"Open Box" reviews three products, starting with GDW's The Solomani Rim. Reviewer Andy Slack likes it better than The Spinward Marches, giving it 9 out of 10. In large part, his preference relates to the much higher production values and ease of use in the later product. Marcus L. Rowland reviews Yaquinto's Man, Myth, & Magic, along with its first two adventures, Death to Setanta and The Kingdom of the Sidhe. He didn't think too highly of any of them, giving them ratings of 5, 4, and 6 out of 10 respectively. Finally, there's a review of FGU's Star Explorer, a boardgame derived from its RPG, Starships & Spacemen. The reviewer, Allan E. Paull, found the game fun and well balanced, giving it a 9 out of 10.

"A Tasty Morsel" by Oliver Dickinson is another installment in his series of Gloranthan fiction, in which he tells the story of Griselda's exploits in New Pavis. Like most of these stories, it's quite enjoyable, particularly if you like Glorantha or picaresque tales. "Sorcerous Symbols" by Peter Hine is a fascinating article devoted to introducing magical marks and sigils into D&D as an alternative to scrolls and other expendable magic items. Hine presents not only examples of such sigils but a system for producing them, including the costs and time required to do so. It's a solid set of variant rules that a referee might find useful in certain types of campaigns.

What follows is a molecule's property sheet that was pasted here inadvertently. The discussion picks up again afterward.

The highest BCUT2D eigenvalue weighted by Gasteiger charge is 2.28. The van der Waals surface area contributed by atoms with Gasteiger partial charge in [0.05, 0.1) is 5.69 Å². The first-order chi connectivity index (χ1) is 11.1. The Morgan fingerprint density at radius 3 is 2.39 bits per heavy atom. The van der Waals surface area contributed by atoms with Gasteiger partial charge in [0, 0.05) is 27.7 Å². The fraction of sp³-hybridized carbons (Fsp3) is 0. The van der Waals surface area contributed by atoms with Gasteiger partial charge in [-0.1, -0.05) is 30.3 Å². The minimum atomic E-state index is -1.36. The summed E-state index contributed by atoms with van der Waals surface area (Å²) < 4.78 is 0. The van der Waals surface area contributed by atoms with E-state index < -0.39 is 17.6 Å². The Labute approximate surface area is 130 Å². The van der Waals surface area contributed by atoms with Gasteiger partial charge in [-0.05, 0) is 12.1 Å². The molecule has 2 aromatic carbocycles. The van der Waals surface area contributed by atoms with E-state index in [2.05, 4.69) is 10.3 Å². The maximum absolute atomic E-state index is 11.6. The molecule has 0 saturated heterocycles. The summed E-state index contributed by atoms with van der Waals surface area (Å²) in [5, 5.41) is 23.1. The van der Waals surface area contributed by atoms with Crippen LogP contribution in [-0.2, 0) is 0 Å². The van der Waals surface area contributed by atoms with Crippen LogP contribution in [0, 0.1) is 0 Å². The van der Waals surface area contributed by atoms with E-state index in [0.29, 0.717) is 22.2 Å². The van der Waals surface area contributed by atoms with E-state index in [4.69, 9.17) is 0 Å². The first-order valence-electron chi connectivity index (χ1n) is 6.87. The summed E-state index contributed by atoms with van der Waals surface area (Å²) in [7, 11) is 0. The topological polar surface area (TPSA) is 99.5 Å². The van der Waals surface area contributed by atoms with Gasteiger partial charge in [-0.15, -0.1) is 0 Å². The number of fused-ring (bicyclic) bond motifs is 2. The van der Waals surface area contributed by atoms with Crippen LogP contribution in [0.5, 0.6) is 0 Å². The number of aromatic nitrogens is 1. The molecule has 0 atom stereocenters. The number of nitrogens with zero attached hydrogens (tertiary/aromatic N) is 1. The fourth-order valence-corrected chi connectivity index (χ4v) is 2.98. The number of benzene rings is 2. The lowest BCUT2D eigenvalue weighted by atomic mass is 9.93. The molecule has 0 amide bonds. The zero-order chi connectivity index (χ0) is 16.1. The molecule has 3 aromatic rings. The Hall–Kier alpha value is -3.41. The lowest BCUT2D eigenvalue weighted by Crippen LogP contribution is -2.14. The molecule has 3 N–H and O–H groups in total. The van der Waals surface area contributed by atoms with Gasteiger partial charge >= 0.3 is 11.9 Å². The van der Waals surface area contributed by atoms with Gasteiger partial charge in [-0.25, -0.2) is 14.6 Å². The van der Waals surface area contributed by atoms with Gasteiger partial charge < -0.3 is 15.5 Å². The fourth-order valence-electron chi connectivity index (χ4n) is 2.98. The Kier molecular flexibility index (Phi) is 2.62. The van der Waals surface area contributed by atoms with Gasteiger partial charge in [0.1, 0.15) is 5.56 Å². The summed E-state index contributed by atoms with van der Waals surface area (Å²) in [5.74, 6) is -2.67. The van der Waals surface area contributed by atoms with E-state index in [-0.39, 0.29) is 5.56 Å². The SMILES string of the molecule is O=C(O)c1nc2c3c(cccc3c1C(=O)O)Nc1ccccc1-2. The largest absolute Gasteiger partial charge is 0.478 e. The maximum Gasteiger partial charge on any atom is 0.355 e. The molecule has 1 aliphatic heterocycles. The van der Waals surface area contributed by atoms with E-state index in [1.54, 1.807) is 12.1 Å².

"The Snowbird Mystery" by Andy Slack is an espionage-related adventure for Traveller. The scenario makes use of both the Explorer Class Scoutship introduced in issue #40 but also an accompanying article, "The Covert Survey Bureau." The Bureau is an Imperial spy agency that occasionally makes use of freelance operatives, hence their utility in an ongoing Traveller campaign. The adventure itself revolves around a corrupt governor's efforts to hide his illicit activities from the Empire, as well as a rivalry between the CSB and Naval Counter Intelligence. The resulting adventure is quite complex and includes plenty of scope for further development.